The research team conducted literature reviews on the indicators of ecosystem health, as well as ecosystem service and ecosystem valuation methods. Surveys of the policy context were completed for three transboundary ecosystems (North Shore forests, Boundary Bay, Still Creek), and a comprehensive management history review and timeline analysis of governance in the Still Creek watershed. Research findings were groundtruthed with municipal and regional practitioners who have been involved in Still Creek management approaches, and include analysis of policy decisions that led to successes or challenges for ecosystem health, and recommendations for municipalities based on lessons learned.

Outcomes and Monitoring Progress

The Still Creek case study demonstrates the value of municipal collaboration and key ways cities can work together to achieve success in this area. The project uncovered a number of successes that illustrate effective transboundary municipal governance, including collaboration and partnership between several levels of government, academic and private institutions, and community groups, leading to joint development of strategies and actions; and municipal efforts in both cities to engage the public and incorporate local knowledge into the planning process, educate and raise awareness, and thereby gain widespread support for policies and plans. Based on these findings, four major recommendations for transboundary municipal ecosystem governance were made (with applicability for other municipalities), including: reach out and form partnerships; establish a formal collective entity; access funding and resources from municipal sources; and engage the community. Several challenges to transboundary ecosystem management in Still Creek were revealed as a result of this case study. For example, the legacy of historical development results in limited developable space, and there are many competing land uses and municipal priorities. Neighbouring municipalities may have quite different land use priorities due to unique management histories and socio-economic contexts. Government and public awareness of the value of ecosystems is still limited. Lastly, ecosystems often fall under the jurisdiction of multiple governments, and ecosystem health is unlikely to be the primary mandate of any one municipality. Despite these political challenges, the Still Creek case study highlights examples of successful ecosystem governance practices that led to positive changes in ecological integrity and enhanced climate resilience.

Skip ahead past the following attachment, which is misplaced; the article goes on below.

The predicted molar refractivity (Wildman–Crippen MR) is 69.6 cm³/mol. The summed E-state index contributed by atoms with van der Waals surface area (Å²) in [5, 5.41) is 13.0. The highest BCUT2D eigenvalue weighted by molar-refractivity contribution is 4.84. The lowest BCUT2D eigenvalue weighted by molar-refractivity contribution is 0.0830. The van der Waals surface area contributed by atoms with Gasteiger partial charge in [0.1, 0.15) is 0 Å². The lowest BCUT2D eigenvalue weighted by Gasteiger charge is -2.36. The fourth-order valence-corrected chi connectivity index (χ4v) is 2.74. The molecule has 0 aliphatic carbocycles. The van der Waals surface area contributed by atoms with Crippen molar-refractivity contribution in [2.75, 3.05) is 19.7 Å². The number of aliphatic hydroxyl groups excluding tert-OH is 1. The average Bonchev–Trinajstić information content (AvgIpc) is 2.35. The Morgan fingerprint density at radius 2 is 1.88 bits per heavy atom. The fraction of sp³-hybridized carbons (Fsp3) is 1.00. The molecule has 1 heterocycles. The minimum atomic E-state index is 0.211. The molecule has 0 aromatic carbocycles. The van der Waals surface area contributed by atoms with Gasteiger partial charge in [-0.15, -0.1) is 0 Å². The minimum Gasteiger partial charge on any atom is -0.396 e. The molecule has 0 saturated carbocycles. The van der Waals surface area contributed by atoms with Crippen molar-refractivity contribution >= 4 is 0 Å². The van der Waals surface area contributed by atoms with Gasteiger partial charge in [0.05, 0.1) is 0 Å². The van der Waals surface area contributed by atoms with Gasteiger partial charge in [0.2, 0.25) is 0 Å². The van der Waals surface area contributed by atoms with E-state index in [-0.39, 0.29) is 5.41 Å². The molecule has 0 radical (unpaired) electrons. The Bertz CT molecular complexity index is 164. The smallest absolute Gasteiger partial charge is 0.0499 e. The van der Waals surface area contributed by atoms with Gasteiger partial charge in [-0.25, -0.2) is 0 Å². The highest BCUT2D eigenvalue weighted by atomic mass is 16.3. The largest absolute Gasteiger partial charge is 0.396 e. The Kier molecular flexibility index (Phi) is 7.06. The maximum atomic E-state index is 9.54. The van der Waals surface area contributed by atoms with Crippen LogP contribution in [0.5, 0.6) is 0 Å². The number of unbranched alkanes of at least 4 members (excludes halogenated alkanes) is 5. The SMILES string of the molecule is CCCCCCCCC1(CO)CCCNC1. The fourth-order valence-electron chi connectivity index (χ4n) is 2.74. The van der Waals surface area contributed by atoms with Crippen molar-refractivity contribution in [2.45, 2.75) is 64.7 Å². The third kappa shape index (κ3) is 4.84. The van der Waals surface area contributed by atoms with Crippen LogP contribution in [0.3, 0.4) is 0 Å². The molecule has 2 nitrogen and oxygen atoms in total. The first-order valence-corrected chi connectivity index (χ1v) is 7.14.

Next Steps

In addition to the four policy recommendations already noted (reach out and form partnerships; establish a formal collaborative entity; access funding and resources from multiple sources; engage the community), this project includes next steps in terms of further research, which include:

  • Completing a comprehensive analysis of the values provided by Still Creek ecosystem services and benefits across two municipalities;
  • Identifying and analyzing changes in other indicators of ecosystem health in Still Creek to provide a more complete assessment of factors contributing to vitality of the system over time;
  • Test policy conclusions developed here for relevance among communities with unique governance and funding frameworks (e.g., First Nations communities, rural municipalities and regional districts); and,
  • Test policy conclusions for relevance in other provinces and territories.